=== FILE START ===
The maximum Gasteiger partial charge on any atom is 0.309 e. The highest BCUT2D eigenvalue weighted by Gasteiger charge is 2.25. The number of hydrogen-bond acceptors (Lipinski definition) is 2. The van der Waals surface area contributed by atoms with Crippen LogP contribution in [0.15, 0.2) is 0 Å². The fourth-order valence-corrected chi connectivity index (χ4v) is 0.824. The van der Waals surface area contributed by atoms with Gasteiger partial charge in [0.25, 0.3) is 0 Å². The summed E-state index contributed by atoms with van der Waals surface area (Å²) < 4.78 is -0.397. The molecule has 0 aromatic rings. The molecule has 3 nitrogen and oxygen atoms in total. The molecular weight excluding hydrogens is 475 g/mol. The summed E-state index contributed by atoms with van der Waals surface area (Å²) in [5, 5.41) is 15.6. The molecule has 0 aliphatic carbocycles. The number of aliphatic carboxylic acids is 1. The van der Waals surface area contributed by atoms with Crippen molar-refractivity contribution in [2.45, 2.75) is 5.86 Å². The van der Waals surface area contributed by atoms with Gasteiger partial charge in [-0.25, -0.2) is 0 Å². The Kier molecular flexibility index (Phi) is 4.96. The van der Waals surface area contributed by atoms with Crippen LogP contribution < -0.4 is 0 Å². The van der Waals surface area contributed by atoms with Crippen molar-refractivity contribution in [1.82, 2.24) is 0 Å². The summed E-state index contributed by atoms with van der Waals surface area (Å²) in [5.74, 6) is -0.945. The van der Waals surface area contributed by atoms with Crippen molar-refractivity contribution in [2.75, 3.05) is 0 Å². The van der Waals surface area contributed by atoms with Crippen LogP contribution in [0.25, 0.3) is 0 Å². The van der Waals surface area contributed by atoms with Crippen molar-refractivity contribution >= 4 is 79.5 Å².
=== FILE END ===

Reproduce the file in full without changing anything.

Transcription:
The maximum Gasteiger partial charge on any atom is 0.309 e. The highest BCUT2D eigenvalue weighted by Gasteiger charge is 2.25. The number of hydrogen-bond acceptors (Lipinski definition) is 2. The van der Waals surface area contributed by atoms with Crippen LogP contribution in [0.15, 0.2) is 0 Å². The fourth-order valence-corrected chi connectivity index (χ4v) is 0.824. The van der Waals surface area contributed by atoms with Gasteiger partial charge in [0.25, 0.3) is 0 Å². The summed E-state index contributed by atoms with van der Waals surface area (Å²) < 4.78 is -0.397. The molecule has 0 aromatic rings. The molecule has 3 nitrogen and oxygen atoms in total. The molecular weight excluding hydrogens is 475 g/mol. The summed E-state index contributed by atoms with van der Waals surface area (Å²) in [5, 5.41) is 15.6. The molecule has 0 aliphatic carbocycles. The number of aliphatic carboxylic acids is 1. The van der Waals surface area contributed by atoms with Crippen molar-refractivity contribution in [2.45, 2.75) is 5.86 Å². The van der Waals surface area contributed by atoms with Gasteiger partial charge in [-0.25, -0.2) is 0 Å². The Kier molecular flexibility index (Phi) is 4.96. The van der Waals surface area contributed by atoms with Crippen LogP contribution < -0.4 is 0 Å². The van der Waals surface area contributed by atoms with Crippen molar-refractivity contribution in [1.82, 2.24) is 0 Å². The summed E-state index contributed by atoms with van der Waals surface area (Å²) in [5.74, 6) is -0.945. The van der Waals surface area contributed by atoms with Crippen molar-refractivity contribution in [2.75, 3.05) is 0 Å². The van der Waals surface area contributed by atoms with Crippen LogP contribution in [0.25, 0.3) is 0 Å². The van der Waals surface area contributed by atoms with Crippen molar-refractivity contribution >= 4 is 79.5 Å².